Something to Think About: 2

We have observed how men and women who have given themselves to God--who earnestly love and obey Him--have died. They confidently declared at the portals of death, "Yea, though I walk through the valley of the shadow of death, I will fear no evil: for Thou art with me." (Psalm 23:4).

The Apostle Paul said, "To die is gain" (Philippians 1:21), and "O death, where is thy sting?" (1 Corinthians 15:55). But to so many others death is a fearsome, dreadful thing.

So now the entire picture changes. We leave the deathbeds of Christians and visit the deathbeds of atheists.

Aristotle wrote: "Death is a dreadful thing, for it is the end!"

John Donne, the English author, wrote: "Death is a bloody conflict and no victory at last; a tempestuous sea, and no harbor at last; a slippery height and no footing; a desperate fall and no bottom!"

Rousseau cried, "No man dares to face death without fear."

The infidel, Robert Ingersoll, when standing at the grave of his brother, said, "Life is a narrow vale between the cold and barren peaks of two eternities. We strive in vain to look beyond the height. We cry aloud, and the only answer is the echo of our wailing cry. From the voiceless lips of the unreplying dead there comes no word."

After the death of Alexander the Great one of his generals, Ptolemy Philadelphus, inherited Egypt and lived a selfish life amid wealth and luxury. As he grew old, he was haunted by the fear of death, and even sought in the lore of Egyptian priests the secret of eternal life. One day, seeing a beggar lying content in the sun, Ptolemy said, "Alas, that I was not born one of these!"

We shall discover that the last words of the atheists are far different than those who love and honor their Creator. For example, when Phineas T. Barnum, the famous circus showman of yesteryear, died in his 82nd year, his last words were a question about the big show's gate receipts at their latest Madison Square Garden performance. Then he was gone!

But, for most atheists, their concerns are far more dramatic. Here are the dying words of atheists:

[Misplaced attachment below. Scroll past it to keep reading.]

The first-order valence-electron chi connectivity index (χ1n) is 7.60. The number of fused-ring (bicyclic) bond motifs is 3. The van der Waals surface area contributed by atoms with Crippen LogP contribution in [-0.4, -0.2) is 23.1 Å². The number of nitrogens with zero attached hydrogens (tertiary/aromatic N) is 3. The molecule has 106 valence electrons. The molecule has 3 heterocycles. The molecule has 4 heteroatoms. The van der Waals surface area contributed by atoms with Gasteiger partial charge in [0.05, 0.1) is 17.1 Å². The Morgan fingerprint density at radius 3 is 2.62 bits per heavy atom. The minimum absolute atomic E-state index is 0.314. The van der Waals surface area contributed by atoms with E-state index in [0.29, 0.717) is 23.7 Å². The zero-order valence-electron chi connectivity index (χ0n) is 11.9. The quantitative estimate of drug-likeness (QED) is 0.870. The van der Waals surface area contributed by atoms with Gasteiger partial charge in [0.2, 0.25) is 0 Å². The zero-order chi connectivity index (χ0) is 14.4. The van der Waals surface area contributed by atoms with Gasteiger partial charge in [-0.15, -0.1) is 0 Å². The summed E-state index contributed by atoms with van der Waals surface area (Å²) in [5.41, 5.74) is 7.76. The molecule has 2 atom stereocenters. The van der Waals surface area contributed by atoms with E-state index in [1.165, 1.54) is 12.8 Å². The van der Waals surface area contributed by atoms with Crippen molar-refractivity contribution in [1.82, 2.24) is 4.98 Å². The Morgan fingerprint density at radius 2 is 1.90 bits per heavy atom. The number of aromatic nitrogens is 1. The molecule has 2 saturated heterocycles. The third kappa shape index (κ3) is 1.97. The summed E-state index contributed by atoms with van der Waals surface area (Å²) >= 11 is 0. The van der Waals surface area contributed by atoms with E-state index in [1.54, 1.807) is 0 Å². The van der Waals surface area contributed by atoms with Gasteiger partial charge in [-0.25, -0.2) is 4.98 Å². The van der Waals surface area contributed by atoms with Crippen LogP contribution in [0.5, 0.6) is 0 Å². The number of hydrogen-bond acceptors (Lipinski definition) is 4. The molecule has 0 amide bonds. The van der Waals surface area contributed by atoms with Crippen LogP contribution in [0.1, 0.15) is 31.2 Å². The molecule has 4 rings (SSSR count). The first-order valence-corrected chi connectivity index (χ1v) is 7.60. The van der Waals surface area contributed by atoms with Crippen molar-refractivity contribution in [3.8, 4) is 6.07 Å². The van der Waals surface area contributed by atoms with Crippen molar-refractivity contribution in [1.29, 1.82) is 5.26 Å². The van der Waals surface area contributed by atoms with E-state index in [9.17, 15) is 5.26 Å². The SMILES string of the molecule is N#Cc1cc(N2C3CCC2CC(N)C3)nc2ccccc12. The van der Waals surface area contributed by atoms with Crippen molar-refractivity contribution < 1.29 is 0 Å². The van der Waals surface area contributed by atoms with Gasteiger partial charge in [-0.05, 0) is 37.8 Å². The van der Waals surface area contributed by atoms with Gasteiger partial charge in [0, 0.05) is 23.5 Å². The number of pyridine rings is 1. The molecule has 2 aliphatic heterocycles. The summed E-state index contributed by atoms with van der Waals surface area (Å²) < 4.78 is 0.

Voltaire, the most influential atheist of Europe in his day, cried out with his dying breath: "I am abandoned by God and man; I shall go to hell! I will give you half of what I am worth, if you will give me six months life."

Honore Mirabeau, a leading political organizer of the French Revolution: "My sufferings are intolerable: I have in me a hundred years of life, but not a moment's courage. Give me more laudanum, that I may not think of eternity! O Christ, O Jesus Christ!"

Mazarin, French cardinal and advisor to kings: "O my poor soul! what will become of thee? Wither wilt thou go?"

Severus, Roman emperor who caused the death of thousands of Christians: "I have been everything; and everything is nothing!"

Thomas Hobbes, the political philosopher and sceptic who corrupted some of England's great men: "If I had the whole world, I would give anything to live one day. I shall be glad to find a hole to creep out of the world at. I am about to take a fearful leap in the dark!"

Caesar Borgia: "I have provided, in the course of my life, for everything except death; and now, alas! I am to die, although entirely unprepared!"

Sir Thomas Scott, chancellor of England: "Until this moment, I thought there was neither God nor hell; now I know and feel that there are both, and I am doomed to perdition by the just judgment of the Almighty!"

Edward Gibbon, author of "Decline and Fall of the Roman Empire": "All is dark and doubtful!"

Sir Francis Newport, the head of an English infidel club to those gathered around his deathbed: "You need not tell me there is no God for I know there is one, and that I am in His presence! You need not tell me there is no hell. I feel myself already slipping. Wretches, cease your idle talk about there being hope for me! I know I am lost forever! Oh, that fire! Oh, the insufferable pangs of hell!"